New Blue Ribbon Izakaya and Sushi
The space is quite nice, located on second floor of the Thompson LES hotel.
I was never a fan of the old Blue Ribbon sushi, but I think they upped their quality of sushi.
The sushi and sashimi are excellently prepared. All 4 sushi chefs, are Japanese, and seem very smiled. They are friendly and have a good assortment of fish. Of particular note, was the Kindai chu toro, which melted in your mouth and was delicious. The Aji was amazing, expertly cut into small pieces that were laid along side the head and skeleton. The bones and head were later fried and were delicious. The omakase is only $75, a bargain I think. I will try that next time.
The hamachi tataki tartare with a quail egg on top was quite good. The little dish of jelly fish I had went well with my sake.
Now, on to the cooked things.
The Kushi Yaki Skewers were great. The Mountain yam with Macadamia Nuts tasted great with a little spiciness to it. The sea scallop in miso butter skewer was fantastic.
The bone marrow with sea salt, shaved bonito and teriyaki sauce was quite good.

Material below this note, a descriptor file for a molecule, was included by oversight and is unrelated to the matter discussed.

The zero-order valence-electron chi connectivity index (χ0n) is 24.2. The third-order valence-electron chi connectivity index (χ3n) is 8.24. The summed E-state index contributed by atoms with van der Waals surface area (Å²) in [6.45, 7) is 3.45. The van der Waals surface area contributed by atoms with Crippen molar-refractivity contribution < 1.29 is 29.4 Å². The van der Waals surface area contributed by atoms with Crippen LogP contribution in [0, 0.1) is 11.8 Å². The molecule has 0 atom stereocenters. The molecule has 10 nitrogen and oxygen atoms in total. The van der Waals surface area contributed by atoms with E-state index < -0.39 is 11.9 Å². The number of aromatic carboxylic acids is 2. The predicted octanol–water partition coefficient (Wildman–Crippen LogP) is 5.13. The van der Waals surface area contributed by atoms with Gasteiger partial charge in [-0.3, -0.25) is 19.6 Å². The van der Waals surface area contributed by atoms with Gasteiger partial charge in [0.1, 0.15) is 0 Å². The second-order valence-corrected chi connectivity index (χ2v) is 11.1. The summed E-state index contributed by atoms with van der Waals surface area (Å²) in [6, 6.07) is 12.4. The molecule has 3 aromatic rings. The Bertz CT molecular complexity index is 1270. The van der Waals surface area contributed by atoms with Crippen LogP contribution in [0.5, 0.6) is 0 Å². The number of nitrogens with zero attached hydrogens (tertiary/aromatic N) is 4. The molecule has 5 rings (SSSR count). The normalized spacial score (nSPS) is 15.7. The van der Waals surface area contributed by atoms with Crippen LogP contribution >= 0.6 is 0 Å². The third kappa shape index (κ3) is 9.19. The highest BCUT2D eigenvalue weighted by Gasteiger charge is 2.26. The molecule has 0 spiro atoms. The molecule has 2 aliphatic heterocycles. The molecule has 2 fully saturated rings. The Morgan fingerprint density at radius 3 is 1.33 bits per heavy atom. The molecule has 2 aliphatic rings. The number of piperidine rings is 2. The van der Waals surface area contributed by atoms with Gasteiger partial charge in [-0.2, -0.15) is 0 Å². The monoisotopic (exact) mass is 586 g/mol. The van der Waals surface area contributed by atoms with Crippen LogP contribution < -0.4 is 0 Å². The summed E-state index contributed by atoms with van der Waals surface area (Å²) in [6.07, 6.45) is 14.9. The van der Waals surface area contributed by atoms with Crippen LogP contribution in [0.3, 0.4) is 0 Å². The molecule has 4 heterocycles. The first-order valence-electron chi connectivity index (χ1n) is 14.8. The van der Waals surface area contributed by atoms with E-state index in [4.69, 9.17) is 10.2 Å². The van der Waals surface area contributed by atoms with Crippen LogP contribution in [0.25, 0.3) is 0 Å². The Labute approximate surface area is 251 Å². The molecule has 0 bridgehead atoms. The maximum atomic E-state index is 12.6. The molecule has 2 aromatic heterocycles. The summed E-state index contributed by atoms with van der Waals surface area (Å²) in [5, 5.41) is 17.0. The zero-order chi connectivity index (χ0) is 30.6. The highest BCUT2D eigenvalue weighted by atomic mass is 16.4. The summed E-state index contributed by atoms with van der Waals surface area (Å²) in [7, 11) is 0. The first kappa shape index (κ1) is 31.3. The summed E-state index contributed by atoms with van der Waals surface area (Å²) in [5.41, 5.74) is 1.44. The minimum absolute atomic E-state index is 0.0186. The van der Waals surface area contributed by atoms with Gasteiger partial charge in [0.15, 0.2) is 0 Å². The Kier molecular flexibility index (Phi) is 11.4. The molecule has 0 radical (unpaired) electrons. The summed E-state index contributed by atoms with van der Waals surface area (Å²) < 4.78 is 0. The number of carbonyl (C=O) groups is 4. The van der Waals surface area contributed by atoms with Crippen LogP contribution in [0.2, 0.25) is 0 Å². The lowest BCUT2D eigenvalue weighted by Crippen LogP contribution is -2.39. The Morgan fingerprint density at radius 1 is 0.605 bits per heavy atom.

The Beef Tongue with black truffle, shitake and teriyaki was amazing. It had the feel of filet mignon. It was tender and just so good. That is the best beef tongue I have had in a Japanese restaurant. Far better than the beef tongue that Kyo Ya served.
The Sweetbread Tempura was done very well. I chose to eat it with sea salt instead of the ponzu they offered.
There are several different rice dishes to choose from. I chose the squid ink rice with squid strips in it and served with uni on top. This was a very tasty dish, prepared well. I was in the mood for squid ink rice, after talking about Venice food on another post.
I had no room for dessert.
The waiters and waitresses were very knowledgable of all the dishes. They gave service with a smile.
My only complaint was there was a big delay after the first course and then many dishes came at the same time. The restaurant was busy and I am sure that the way the food was served isn't the usual.